ANTERIOR CRUCIATE LIGAMENT INJURIES
In order to better understand anterior cruciate ligament (ACL) injuries, it is important to understand basic knee anatomy and the function of the ACL. Please review the knee anatomy section before reading this section.
What is an Anterior Cruciate Ligament? (ACL)?
The ACL is one of the main stabilizing ligaments of the knee. The ACL helps stabilize the knee by preventing excessive forward movement or rotation of the shin bone (tibia) on the thigh bone (femur).
What does and ACL tear feel like?
If the ACL is significantly damaged the knee can feel "unstable" or it may "give out". Depending on the type and severity of the injury, other structures in theknee may be damaged in addition to the ACL. There may be injuries to the "shock absorbing" cartilage menisci), the collateral ligaments (MCL or LCL), the posterior cruciate ligament (PCL) or to the bones of the knee. The degree of injury to the ACL may vary. In some cases the ACL may only be partially torn or in more serious cases the ACL may be completely torn. Unfortunately, the ACL does not have the ability to completely heal once it is injured.
What can cause an ACL tear?
The ACL may be injured in a number of ways but the most common mechanisms described are a twisting injury or a sideways blow to the knee. In most cases the knee will be painful, swollen, and/or feel unstable. If the ACL is the only structure damaged the initial injury may go unnoticed until the knee is subjected to twisting or rotational forces and the knee "gives out", "gives way", or "collapses".
How do you know if you tore your ACL?
Examination techniques that detect looseness and rotational instability in the knee are effective in detecting ACL tears. X-rays are often done at the time of the injury to make sure that the bones of the knee are not broken. A special machine called an arthrometer or other tests such as Magnetic Resonance Images (MRI) are occasionally used to help diagnose ACL tears in difficult cases.
How do you treat an ACL tear?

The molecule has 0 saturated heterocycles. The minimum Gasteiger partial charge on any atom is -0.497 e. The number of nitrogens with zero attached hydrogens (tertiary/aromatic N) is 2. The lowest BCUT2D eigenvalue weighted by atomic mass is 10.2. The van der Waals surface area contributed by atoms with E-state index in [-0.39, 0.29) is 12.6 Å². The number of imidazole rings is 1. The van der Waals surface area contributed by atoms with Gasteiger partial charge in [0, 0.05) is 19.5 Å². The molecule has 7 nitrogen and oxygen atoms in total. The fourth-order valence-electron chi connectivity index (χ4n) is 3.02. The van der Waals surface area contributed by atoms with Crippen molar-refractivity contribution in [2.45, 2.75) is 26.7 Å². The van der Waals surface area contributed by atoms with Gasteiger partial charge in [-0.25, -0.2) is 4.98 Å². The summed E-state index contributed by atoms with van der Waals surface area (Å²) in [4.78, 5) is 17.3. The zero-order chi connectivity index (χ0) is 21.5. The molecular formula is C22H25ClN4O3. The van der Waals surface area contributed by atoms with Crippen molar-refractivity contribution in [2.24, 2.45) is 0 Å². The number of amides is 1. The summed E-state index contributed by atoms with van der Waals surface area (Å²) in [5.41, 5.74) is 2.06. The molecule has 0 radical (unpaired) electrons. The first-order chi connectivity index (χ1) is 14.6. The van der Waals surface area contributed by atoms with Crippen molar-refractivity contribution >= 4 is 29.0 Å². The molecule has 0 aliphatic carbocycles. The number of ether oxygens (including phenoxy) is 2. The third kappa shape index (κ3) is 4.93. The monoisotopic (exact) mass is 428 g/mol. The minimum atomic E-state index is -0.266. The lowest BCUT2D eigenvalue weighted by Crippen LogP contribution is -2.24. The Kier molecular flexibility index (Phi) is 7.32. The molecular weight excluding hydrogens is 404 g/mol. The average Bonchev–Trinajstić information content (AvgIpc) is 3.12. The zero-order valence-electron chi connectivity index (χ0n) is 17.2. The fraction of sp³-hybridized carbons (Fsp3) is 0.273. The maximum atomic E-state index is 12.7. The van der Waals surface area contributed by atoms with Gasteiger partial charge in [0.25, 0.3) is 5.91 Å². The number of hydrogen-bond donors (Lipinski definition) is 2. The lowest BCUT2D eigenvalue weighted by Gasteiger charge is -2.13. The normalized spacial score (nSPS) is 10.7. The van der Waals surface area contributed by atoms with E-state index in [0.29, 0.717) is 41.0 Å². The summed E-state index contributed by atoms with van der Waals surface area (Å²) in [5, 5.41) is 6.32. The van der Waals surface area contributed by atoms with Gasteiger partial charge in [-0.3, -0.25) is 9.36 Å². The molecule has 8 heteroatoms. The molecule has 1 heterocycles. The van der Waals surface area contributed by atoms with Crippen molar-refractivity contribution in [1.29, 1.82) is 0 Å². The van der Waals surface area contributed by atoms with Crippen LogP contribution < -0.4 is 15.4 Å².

The treatment of ACL injuries depends on the severity of the injury and other associated injuries. Each treatment plan should be individualized. Initially protection (by use of crutches and/or a rehabilitation brace), rest, ice, compression and elevation (PRICE) of the injured knee will help reduce pain and/or swelling.
After an ACL injury the long term goal is to return the individual back to their previous level of activity. Achieving this goal will depend on the function and stability of the knee. A general knee rehabilitation program which includes strengthening exercises, flexibility exercises, aerobic conditioning, technique refinement and proprioceptive (biofeedback) retraining is the most important factor in improving knee function and stability. Stability may be improved by an ACL knee brace and/or surgery to reconstruct the ACL.
Even with the most ideal treatment the knee may never be as "normal" as the uninjured knee and modification of activity may be required. Furthermore, some research has identified that individuals who have repetitive episodes of giving way in their knee are at greater risk for further knee injuries and premature "wear and tear" arthritis (osteoarthritis) of the knee joint. However, doctors and physiotherapists trained in treating ACL injuries can outline an individualized treatment plan which will maximize the long-term function and stability of the knee.
To read more about ACL braces click here. Please visit the links section for additional information on ACL injuries. Links have been provided to other websites as well as online medical journals. Other knee injury topics can also be accessed.
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